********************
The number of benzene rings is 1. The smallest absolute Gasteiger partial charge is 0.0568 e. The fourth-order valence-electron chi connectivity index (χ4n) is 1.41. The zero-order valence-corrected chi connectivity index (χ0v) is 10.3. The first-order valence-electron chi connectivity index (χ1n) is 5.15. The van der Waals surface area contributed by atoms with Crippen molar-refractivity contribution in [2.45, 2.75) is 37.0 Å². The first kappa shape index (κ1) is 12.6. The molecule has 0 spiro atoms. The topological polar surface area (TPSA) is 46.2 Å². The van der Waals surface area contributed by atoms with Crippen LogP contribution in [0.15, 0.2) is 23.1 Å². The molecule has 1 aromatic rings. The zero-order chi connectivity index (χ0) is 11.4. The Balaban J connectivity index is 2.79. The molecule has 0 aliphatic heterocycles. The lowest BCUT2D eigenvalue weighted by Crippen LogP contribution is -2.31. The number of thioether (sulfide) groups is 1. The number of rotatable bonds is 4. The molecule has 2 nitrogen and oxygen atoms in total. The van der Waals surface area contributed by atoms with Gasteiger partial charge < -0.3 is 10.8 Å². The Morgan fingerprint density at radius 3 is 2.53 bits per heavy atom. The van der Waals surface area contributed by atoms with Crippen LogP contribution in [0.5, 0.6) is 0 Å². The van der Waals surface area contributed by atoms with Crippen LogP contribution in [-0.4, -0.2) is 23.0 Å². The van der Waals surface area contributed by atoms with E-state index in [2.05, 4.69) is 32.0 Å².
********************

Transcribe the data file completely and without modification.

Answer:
The number of benzene rings is 1. The smallest absolute Gasteiger partial charge is 0.0568 e. The fourth-order valence-electron chi connectivity index (χ4n) is 1.41. The zero-order valence-corrected chi connectivity index (χ0v) is 10.3. The first-order valence-electron chi connectivity index (χ1n) is 5.15. The van der Waals surface area contributed by atoms with Crippen molar-refractivity contribution in [2.45, 2.75) is 37.0 Å². The first kappa shape index (κ1) is 12.6. The molecule has 0 spiro atoms. The topological polar surface area (TPSA) is 46.2 Å². The van der Waals surface area contributed by atoms with Crippen LogP contribution in [0.15, 0.2) is 23.1 Å². The molecule has 1 aromatic rings. The zero-order chi connectivity index (χ0) is 11.4. The Balaban J connectivity index is 2.79. The molecule has 0 aliphatic heterocycles. The lowest BCUT2D eigenvalue weighted by Crippen LogP contribution is -2.31. The number of thioether (sulfide) groups is 1. The number of rotatable bonds is 4. The molecule has 2 nitrogen and oxygen atoms in total. The van der Waals surface area contributed by atoms with Gasteiger partial charge < -0.3 is 10.8 Å². The Morgan fingerprint density at radius 3 is 2.53 bits per heavy atom. The van der Waals surface area contributed by atoms with Crippen LogP contribution in [0.5, 0.6) is 0 Å². The van der Waals surface area contributed by atoms with Crippen LogP contribution in [-0.4, -0.2) is 23.0 Å². The van der Waals surface area contributed by atoms with E-state index in [2.05, 4.69) is 32.0 Å².